Nokia launches open optical networking applications

Nokia has launched three open applications across its WaveSuite optical networking solutions after trialling them with Chorus in New Zealand.

Nokia has announced open applications across its new WaveSuite optical networking solution to help carriers virtualise their network infrastructure, saying it will push the adoption of software-defined networking (SDN).

The WaveSuite applications -- based on high-bandwidth, cloud-reliant MEF Layer 1 standards -- span three categories: Service enablement, node automation, and network insights, which can be used in multi-vendor environments.

"WaveSuite Service Enablement applications virtualise and monetise the network infrastructure by improving customer reach," Nokia said. "The applications create a more consumable network supporting more customers and new channels to market, without a large investment in complex back-office systems."

Nokia's WaveSuite Node Automation apps then automate provisioning and record keeping to speed up the deployment of equipment, activation of services, and troubleshooting problems.

Lastly, the WaveSuite Network Insight applications provide real-time network "intelligence" via analysis, prediction, and trending tools, enabling more accurate decision making for increasing capacity as needed.

"These innovations are the result of years of working closely with our customers to address all aspects of optical networking with open applications enhancing not just operations, but opening up new services and business models," Nokia head of Optical Networks Sam Bucci said.

Chorus head of Innovation Mike Lott said the New Zealand carrier will use the WaveSuite open applications to bring down network and back-office systems investment and to "initiate new revenue streams".

Chorus had in May said it would be trialling Nokia's new optical wavelength services solution in Auckland to provide a more open access network infrastructure.

According to Nokia, the solution allows for on-demand service assurance and commissioning of optical wavelength services, which Chorus would then be able to wholesale to service providers.

"With its support for compact demarcation devices and end-customer portal access to fully instrumented service assurance dashboards and reports, we believe that solutions like this will further advance our service offer, and put more network control in the hands of our service providers," Chorus CTO Ewan Powell said at the time.

Earlier this month, Nokia and Chorus then outlined their copper broadband upgrade project across New Zealand, saying they are using VSDL2 vectoring technology to enable speeds of up to 130Mbps.

VDSL2 technology, which removes interference between multiple copper cable lines, is being used in Chorus' network outside of the government's Ultra-Fast Broadband (UFB) and Chorus' own fibre footprint.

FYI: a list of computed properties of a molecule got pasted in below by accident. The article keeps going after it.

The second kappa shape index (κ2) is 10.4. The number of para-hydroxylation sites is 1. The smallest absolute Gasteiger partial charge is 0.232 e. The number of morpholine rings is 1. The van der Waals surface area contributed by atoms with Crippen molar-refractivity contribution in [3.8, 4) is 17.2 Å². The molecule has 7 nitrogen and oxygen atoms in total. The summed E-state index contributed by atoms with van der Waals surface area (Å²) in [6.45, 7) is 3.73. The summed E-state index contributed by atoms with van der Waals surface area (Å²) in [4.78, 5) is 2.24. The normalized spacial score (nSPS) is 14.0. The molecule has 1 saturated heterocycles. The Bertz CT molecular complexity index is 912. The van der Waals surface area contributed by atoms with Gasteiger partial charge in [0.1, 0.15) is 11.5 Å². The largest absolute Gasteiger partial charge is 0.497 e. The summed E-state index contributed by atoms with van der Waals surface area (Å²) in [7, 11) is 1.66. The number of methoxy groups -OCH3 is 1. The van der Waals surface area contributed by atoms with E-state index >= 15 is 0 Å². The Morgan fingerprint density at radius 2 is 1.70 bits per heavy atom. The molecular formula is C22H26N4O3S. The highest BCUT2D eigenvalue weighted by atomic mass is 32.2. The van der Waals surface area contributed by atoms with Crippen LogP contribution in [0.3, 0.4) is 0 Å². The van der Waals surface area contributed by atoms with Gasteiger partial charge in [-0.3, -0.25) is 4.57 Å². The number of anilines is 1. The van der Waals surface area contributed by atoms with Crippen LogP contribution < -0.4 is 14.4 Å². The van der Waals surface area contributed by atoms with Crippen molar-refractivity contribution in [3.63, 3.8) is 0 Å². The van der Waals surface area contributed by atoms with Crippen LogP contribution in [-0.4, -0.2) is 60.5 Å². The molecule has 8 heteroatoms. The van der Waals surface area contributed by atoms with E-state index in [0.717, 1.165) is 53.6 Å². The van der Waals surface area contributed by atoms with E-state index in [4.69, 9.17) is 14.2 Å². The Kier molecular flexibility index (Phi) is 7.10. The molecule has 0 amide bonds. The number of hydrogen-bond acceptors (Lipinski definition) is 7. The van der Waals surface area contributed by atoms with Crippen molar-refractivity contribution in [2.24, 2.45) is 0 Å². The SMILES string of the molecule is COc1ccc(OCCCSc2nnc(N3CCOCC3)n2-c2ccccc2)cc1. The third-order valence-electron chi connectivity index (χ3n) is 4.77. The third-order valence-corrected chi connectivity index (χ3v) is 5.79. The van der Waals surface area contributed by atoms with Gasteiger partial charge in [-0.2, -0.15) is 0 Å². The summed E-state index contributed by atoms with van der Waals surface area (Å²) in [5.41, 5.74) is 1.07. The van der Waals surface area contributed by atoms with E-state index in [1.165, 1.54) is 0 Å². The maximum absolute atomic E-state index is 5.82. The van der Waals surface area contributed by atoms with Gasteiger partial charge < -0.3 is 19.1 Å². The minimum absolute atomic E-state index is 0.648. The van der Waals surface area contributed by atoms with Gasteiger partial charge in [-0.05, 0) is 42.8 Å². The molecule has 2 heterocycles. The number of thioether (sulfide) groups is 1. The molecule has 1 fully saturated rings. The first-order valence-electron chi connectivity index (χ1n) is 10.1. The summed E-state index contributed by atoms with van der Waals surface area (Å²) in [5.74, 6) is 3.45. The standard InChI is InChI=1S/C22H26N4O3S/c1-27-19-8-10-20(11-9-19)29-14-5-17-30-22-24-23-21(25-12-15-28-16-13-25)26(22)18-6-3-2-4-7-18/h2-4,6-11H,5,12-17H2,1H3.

Nokia had last year extended its managed services agreement with Chorus for a further three years, with the agreement covering Chorus' legacy networks as well as the telco's rollout of both stages of the New Zealand government's UFB network across the country.

Under the agreement, Nokia is responsible for managing and enhancing network operations across Chorus' fixed-line network using real-time service management capabilities to reduce downtime and increase network performance.

Nokia two years ago additionally extended its contract with Chorus to update its broadband infrastructure across New Zealand by incorporating fibre-based Gigabit Passive Optical Network (GPON) technology and VDSL2.

Under that contract, Nokia deployed its Intelligent Services Access Manager (ISAM) fibre-to-the-node (FttN) access node, ISAM FX high-capacity fibre platform, and ISAM SX-16 VDSL2 micro-node. Its IP routing and optical transport tech involves use of its Service Router, Extensible Routing System (XRS) Routing Technology, Photonic Service Switch (PSS), and Service Aware Manager.

Nokia also provides end-to-end network design, integration, testing, and operation support for Chorus.

Nokia's contract extensions with New Zealand's incumbent fixed-line operator build on the original contract signed between Chorus and Alcatel-Lucent prior to Nokia's €15.6 billion acquisition of Alcatel-Lucent.

The five-year managed services contract between the two was announced back in October 2015, with Alcatel-Lucent to originally monitor and analyse Chorus' fibre and copper networks.

Nokia's presence in New Zealand telecommunications has also seen it upgrade Spark's mobile and fixed networks, test narrowband-Internet of Things (IoT) with Vodafone NZ, and work on 5G demos with Vodafone NZ.

Earlier this year, Nokia additionally signed on with New Zealand telecommunications carrier TeamTalk to provide emergency services connected vehicles, wireless technology, private 4G, and IoT services and solutions.

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